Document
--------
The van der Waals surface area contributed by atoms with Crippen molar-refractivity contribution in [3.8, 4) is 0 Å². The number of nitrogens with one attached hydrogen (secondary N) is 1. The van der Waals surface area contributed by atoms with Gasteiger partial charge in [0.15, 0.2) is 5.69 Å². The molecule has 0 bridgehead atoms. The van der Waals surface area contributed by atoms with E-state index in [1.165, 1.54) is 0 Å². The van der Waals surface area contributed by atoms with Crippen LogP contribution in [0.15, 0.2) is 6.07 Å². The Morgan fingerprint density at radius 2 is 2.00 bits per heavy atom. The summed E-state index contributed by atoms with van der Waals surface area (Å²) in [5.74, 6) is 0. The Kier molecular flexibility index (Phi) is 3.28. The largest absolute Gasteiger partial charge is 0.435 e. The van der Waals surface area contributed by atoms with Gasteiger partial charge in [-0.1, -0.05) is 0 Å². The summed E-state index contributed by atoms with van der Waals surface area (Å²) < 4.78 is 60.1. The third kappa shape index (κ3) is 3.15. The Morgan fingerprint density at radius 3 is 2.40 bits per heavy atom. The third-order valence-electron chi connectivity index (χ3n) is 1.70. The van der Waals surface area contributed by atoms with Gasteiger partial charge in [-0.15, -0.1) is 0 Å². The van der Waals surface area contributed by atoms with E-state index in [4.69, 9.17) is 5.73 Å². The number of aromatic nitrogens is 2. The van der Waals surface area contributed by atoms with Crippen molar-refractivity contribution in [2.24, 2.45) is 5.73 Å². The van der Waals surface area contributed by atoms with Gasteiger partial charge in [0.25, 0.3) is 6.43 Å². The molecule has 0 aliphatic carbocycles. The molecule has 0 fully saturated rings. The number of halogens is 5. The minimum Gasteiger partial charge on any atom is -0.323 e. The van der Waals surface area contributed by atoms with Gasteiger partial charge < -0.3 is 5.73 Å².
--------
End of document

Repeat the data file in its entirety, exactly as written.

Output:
The van der Waals surface area contributed by atoms with Crippen molar-refractivity contribution in [3.8, 4) is 0 Å². The number of nitrogens with one attached hydrogen (secondary N) is 1. The van der Waals surface area contributed by atoms with Gasteiger partial charge in [0.15, 0.2) is 5.69 Å². The molecule has 0 bridgehead atoms. The van der Waals surface area contributed by atoms with E-state index in [1.165, 1.54) is 0 Å². The van der Waals surface area contributed by atoms with Crippen LogP contribution in [0.15, 0.2) is 6.07 Å². The Morgan fingerprint density at radius 2 is 2.00 bits per heavy atom. The summed E-state index contributed by atoms with van der Waals surface area (Å²) in [5.74, 6) is 0. The Kier molecular flexibility index (Phi) is 3.28. The largest absolute Gasteiger partial charge is 0.435 e. The van der Waals surface area contributed by atoms with Gasteiger partial charge in [-0.1, -0.05) is 0 Å². The summed E-state index contributed by atoms with van der Waals surface area (Å²) < 4.78 is 60.1. The third kappa shape index (κ3) is 3.15. The Morgan fingerprint density at radius 3 is 2.40 bits per heavy atom. The third-order valence-electron chi connectivity index (χ3n) is 1.70. The van der Waals surface area contributed by atoms with Gasteiger partial charge in [-0.15, -0.1) is 0 Å². The van der Waals surface area contributed by atoms with E-state index in [4.69, 9.17) is 5.73 Å². The number of aromatic nitrogens is 2. The van der Waals surface area contributed by atoms with Crippen molar-refractivity contribution in [2.24, 2.45) is 5.73 Å². The van der Waals surface area contributed by atoms with Gasteiger partial charge in [0.25, 0.3) is 6.43 Å². The molecule has 0 aliphatic carbocycles. The molecule has 0 fully saturated rings. The number of halogens is 5. The minimum Gasteiger partial charge on any atom is -0.323 e. The van der Waals surface area contributed by atoms with Gasteiger partial charge < -0.3 is 5.73 Å².